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Making New Plants From Soft and Hard Wood Cuttings

Q. I may have missed it, but I don't see any info on propagating plants with hard & soft wood cuttings in the A-Z Garden answers section of your website. I'm looking forward to trying this for the first time, specifically some soft wood propagation of roses, clematis, miniature butterfly bush & miniature lilac. Do you have any tips on doing this? Thanks!

    ---Judi; Cincinnati, OH
A. You didn't miss much Judi—up till now, rooting cut roses from bouquets has been the only such article at our site. This is due to a combination of cowardice and lack of experience. I have started my own plants from seed successfully for 20 years, have divided endless perennials (including quartering up the world's largest hosta with a chainsaw) and have layered many plants, some even intentionally. But other than roses I have never rooted cuttings. My landscape is already pretty crowded, and every Spring, foolish companies ship me boxes of new perennials to 'test'. If I tried to make even more plants my wife would likely follow through on her threats of having me committed.

But such plant propagation is a fun thing to try, so I cracked some books to add to my rose rooting experience and will attempt to deliver a short primer on the subject. Please don't use me/this as your only source (unless you have a good sense of humor and need new material), and whatever you choose to do, don't try and root your cuttings in water alone. Yes, it looks cool to see Medusa's hair fill the bottom of a jelly jar; but that tangled mass of ghostly roots will not enjoy their move from Aqua-Land to Land-Land. To survive in soil, plants should develop their roots in something that has the texture of soil.

Softwood cuttings: In the Spring, two to four weeks after all risk of frost has passed, cut off new healthy shoots that are about six inches long with several obvious little bud nodes visible on the stem. That was easy, right? Good, because everybody does things a little differently from this point on, and virtually every 'regular' source will tell you to use rooting hormone on your cuttings. Luckily, softwood rooting time is also when there is an abundant supply of fresh willow growth handy, from which we will make willow water to use instead of that unnatural powder.

Fill a five gallon bucket with lots of fresh new willow cuttings, add cool water, let it steep for 24 hours in the shade and pour the liquid into jars or bottles, which you will store in a cool dark place. Use this tea—rich with NATURAL rooting hormones—instead of plain water during your propagation adventure.

Let your freshly cut stems sit in some willow water for about an hour while you get everything else together. Some sources will tell you to root your cuttings right in the ground (after adding a lot of soil free mix to create a happy little rooting zone). I prefer using a large pot that contains nothing but soil-free mix and a smidge of compost.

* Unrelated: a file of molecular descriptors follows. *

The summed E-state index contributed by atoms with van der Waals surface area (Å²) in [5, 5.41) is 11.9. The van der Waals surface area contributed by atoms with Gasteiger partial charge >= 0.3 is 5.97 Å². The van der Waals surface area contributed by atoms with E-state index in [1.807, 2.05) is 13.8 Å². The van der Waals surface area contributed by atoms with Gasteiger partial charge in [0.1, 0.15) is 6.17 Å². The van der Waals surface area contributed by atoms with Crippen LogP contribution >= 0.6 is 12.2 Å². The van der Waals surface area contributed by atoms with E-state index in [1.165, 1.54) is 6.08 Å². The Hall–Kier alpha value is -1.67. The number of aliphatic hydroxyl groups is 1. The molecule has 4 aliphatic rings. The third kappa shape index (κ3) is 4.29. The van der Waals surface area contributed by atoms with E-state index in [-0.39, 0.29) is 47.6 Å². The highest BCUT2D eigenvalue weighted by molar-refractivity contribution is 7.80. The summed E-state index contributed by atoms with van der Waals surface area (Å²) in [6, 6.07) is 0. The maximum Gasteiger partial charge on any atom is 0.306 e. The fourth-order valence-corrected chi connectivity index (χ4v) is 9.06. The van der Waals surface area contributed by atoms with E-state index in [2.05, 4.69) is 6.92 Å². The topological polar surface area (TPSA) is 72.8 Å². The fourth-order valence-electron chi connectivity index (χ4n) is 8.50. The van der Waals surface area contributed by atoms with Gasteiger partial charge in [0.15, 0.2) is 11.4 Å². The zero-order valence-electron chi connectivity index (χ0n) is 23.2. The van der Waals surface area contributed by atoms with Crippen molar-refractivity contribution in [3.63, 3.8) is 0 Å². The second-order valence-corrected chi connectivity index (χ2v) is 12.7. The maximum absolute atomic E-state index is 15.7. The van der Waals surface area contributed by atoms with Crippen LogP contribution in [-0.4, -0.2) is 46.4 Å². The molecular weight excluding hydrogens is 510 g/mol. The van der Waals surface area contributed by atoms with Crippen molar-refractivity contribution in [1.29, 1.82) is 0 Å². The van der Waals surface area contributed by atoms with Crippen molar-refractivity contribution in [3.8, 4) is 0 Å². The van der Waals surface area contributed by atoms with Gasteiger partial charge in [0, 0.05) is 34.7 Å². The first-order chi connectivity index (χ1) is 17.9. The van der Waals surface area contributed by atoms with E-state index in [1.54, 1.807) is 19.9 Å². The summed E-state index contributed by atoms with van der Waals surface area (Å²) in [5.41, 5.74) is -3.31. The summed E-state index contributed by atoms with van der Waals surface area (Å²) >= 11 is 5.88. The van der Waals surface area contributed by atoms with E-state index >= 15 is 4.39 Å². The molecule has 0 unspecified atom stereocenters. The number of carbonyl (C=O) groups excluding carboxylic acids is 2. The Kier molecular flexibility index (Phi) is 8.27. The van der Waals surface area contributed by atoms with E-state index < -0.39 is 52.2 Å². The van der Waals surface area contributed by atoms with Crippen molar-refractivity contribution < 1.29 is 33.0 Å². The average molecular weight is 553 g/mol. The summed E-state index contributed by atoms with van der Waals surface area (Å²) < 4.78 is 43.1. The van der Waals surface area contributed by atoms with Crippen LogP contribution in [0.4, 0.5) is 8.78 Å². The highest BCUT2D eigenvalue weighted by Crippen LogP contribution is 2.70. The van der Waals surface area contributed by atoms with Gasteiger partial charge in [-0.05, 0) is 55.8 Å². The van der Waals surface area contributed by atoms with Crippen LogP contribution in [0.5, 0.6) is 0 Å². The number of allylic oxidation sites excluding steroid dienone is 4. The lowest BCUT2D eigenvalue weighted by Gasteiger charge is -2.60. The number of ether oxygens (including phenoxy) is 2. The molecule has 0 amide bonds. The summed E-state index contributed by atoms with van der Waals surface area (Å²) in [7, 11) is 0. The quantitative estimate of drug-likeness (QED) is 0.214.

Either way, don't jam the cuttings in. Push the 'soil' aside, remove all but the topmost leaves from your cuttings, gently position them a few inches deep—make sure there are a couple of them little budding nodey things underground—and recover the bottoms gently with 'soil'. You can also make a hole in the mix for your cutting with a stick or pencil and then gently fill the soil in around the cutting after insertion.

Water well with your willow water. Mist the cuttings with your willow water. Then rig up a plastic bag or place a big jar or cloche overtop to retain moisture. You want it to be humid in there. Keep it out of direct sun, keep the medium moist, mist daily and be patient; this part will take six to eight weeks.

When you see new growth (or can't stand the suspense anymore, peek underneath and discover roots where those buds once were), pot each cutting up in its own pot filled with half soil free mix, half compost. Ditch the humidity tent but keep the soil somewhat moister than you would for regular plants; dappled sunlight would now be ideal. Then, about a month or two before your first expected frost, carefully install your cuttings were you want the new plants to grow. Then be patient again; it will typically be several years before the new plants are mature enough to flower.

For hardwood cuttings, everyone mostly agrees that you take six inch to foot long sections after the plants have gone completely dormant for the winter. Then the advice is all over the place. One option is to bury the cuttings in a trench that you've prepared with lots of soil-free mix. In cold climes, bury them deeply—right at or below the frost line. In warm climes, a shallow grave. Either way, mark the location well. Then dig them up in the Spring (when some might already have developed little roots), position them straight up in their trench, water them with willow water and think good thoughts. That fall, move any winners to their permanent homes.

Now, be warned that there are as many different ways to do these things as there are gardeners doing them. ("The only thing two gardeners will agree on is that the third gardener is wrong.") And some plants will respond better to certain tricks and tweaks than others. So collect advice from several different sources, including advice geared specifically to the plants you want to propagate. Then experiment with several different methods, and above all, be patient. Rooting cuttings is such a slow process it makes seed starting look like a rocket ship taking off.

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